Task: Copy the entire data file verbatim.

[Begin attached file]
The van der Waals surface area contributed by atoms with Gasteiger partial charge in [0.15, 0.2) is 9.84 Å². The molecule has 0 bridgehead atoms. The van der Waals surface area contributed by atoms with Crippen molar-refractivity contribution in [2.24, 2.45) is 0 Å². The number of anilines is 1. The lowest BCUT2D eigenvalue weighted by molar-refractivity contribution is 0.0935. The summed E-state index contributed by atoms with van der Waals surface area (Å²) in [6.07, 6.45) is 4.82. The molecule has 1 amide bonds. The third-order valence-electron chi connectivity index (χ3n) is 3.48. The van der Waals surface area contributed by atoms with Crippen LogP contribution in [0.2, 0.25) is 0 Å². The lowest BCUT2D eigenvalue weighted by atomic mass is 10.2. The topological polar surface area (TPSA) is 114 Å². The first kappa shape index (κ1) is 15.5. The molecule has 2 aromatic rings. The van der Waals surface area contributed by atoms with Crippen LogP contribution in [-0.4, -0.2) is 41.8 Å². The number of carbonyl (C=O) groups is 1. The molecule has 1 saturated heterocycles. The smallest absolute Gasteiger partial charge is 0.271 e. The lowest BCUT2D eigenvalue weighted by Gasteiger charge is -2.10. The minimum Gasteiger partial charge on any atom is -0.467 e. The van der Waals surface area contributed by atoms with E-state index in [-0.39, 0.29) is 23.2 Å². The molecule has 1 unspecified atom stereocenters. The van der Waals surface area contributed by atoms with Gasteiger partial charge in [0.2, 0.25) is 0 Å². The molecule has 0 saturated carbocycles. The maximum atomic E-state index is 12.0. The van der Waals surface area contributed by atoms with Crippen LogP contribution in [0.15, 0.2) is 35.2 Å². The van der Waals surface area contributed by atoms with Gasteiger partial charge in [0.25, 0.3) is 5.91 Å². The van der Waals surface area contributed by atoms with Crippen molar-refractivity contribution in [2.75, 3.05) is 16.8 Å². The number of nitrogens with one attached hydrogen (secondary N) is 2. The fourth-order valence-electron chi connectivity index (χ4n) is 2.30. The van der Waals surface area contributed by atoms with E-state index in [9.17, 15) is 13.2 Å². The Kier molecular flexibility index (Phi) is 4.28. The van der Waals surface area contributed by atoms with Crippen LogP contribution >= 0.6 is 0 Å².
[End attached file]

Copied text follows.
The van der Waals surface area contributed by atoms with Gasteiger partial charge in [0.15, 0.2) is 9.84 Å². The molecule has 0 bridgehead atoms. The van der Waals surface area contributed by atoms with Crippen molar-refractivity contribution in [2.24, 2.45) is 0 Å². The number of anilines is 1. The lowest BCUT2D eigenvalue weighted by molar-refractivity contribution is 0.0935. The summed E-state index contributed by atoms with van der Waals surface area (Å²) in [6.07, 6.45) is 4.82. The molecule has 1 amide bonds. The third-order valence-electron chi connectivity index (χ3n) is 3.48. The van der Waals surface area contributed by atoms with Crippen LogP contribution in [0.2, 0.25) is 0 Å². The lowest BCUT2D eigenvalue weighted by atomic mass is 10.2. The topological polar surface area (TPSA) is 114 Å². The first kappa shape index (κ1) is 15.5. The molecule has 2 aromatic rings. The van der Waals surface area contributed by atoms with Crippen LogP contribution in [-0.4, -0.2) is 41.8 Å². The number of carbonyl (C=O) groups is 1. The molecule has 1 saturated heterocycles. The smallest absolute Gasteiger partial charge is 0.271 e. The lowest BCUT2D eigenvalue weighted by Gasteiger charge is -2.10. The minimum Gasteiger partial charge on any atom is -0.467 e. The van der Waals surface area contributed by atoms with E-state index in [-0.39, 0.29) is 23.2 Å². The molecule has 1 unspecified atom stereocenters. The van der Waals surface area contributed by atoms with Gasteiger partial charge in [0.2, 0.25) is 0 Å². The molecule has 0 saturated carbocycles. The maximum atomic E-state index is 12.0. The van der Waals surface area contributed by atoms with Crippen LogP contribution in [0.15, 0.2) is 35.2 Å². The van der Waals surface area contributed by atoms with Gasteiger partial charge in [0.25, 0.3) is 5.91 Å². The van der Waals surface area contributed by atoms with Crippen molar-refractivity contribution in [2.75, 3.05) is 16.8 Å². The number of nitrogens with one attached hydrogen (secondary N) is 2. The fourth-order valence-electron chi connectivity index (χ4n) is 2.30. The van der Waals surface area contributed by atoms with E-state index in [9.17, 15) is 13.2 Å². The Kier molecular flexibility index (Phi) is 4.28. The van der Waals surface area contributed by atoms with Crippen LogP contribution >= 0.6 is 0 Å².